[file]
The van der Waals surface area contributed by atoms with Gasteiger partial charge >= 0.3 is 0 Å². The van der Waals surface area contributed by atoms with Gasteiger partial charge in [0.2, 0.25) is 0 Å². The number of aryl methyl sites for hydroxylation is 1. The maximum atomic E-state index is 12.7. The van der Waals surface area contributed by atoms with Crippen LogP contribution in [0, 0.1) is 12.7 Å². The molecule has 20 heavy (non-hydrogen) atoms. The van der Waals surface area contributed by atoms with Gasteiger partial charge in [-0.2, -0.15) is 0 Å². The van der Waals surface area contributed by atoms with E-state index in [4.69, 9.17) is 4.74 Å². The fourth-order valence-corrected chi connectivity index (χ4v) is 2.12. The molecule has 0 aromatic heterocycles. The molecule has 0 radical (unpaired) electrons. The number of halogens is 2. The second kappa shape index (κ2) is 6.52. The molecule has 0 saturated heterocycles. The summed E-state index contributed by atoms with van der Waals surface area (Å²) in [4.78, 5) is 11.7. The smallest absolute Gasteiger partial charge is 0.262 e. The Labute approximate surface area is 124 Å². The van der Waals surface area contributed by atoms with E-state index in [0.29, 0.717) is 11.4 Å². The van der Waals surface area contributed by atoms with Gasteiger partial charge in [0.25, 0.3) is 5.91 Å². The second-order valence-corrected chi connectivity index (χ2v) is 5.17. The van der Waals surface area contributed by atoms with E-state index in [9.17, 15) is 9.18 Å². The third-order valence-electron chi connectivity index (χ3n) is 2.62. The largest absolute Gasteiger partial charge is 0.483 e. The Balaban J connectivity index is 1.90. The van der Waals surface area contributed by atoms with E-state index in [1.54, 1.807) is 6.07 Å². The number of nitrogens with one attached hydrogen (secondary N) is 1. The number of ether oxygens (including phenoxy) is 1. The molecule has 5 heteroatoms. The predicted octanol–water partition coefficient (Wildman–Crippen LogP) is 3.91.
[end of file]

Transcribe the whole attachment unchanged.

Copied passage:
The van der Waals surface area contributed by atoms with Gasteiger partial charge >= 0.3 is 0 Å². The van der Waals surface area contributed by atoms with Gasteiger partial charge in [0.2, 0.25) is 0 Å². The number of aryl methyl sites for hydroxylation is 1. The maximum atomic E-state index is 12.7. The van der Waals surface area contributed by atoms with Crippen LogP contribution in [0, 0.1) is 12.7 Å². The molecule has 20 heavy (non-hydrogen) atoms. The van der Waals surface area contributed by atoms with Gasteiger partial charge in [-0.2, -0.15) is 0 Å². The van der Waals surface area contributed by atoms with E-state index in [4.69, 9.17) is 4.74 Å². The fourth-order valence-corrected chi connectivity index (χ4v) is 2.12. The molecule has 0 aromatic heterocycles. The molecule has 0 radical (unpaired) electrons. The number of halogens is 2. The second kappa shape index (κ2) is 6.52. The molecule has 0 saturated heterocycles. The summed E-state index contributed by atoms with van der Waals surface area (Å²) in [4.78, 5) is 11.7. The smallest absolute Gasteiger partial charge is 0.262 e. The Labute approximate surface area is 124 Å². The van der Waals surface area contributed by atoms with E-state index in [0.29, 0.717) is 11.4 Å². The van der Waals surface area contributed by atoms with Gasteiger partial charge in [0.25, 0.3) is 5.91 Å². The second-order valence-corrected chi connectivity index (χ2v) is 5.17. The van der Waals surface area contributed by atoms with E-state index in [9.17, 15) is 9.18 Å². The third-order valence-electron chi connectivity index (χ3n) is 2.62. The largest absolute Gasteiger partial charge is 0.483 e. The Balaban J connectivity index is 1.90. The van der Waals surface area contributed by atoms with E-state index in [1.54, 1.807) is 6.07 Å². The number of nitrogens with one attached hydrogen (secondary N) is 1. The number of ether oxygens (including phenoxy) is 1. The molecule has 5 heteroatoms. The predicted octanol–water partition coefficient (Wildman–Crippen LogP) is 3.91.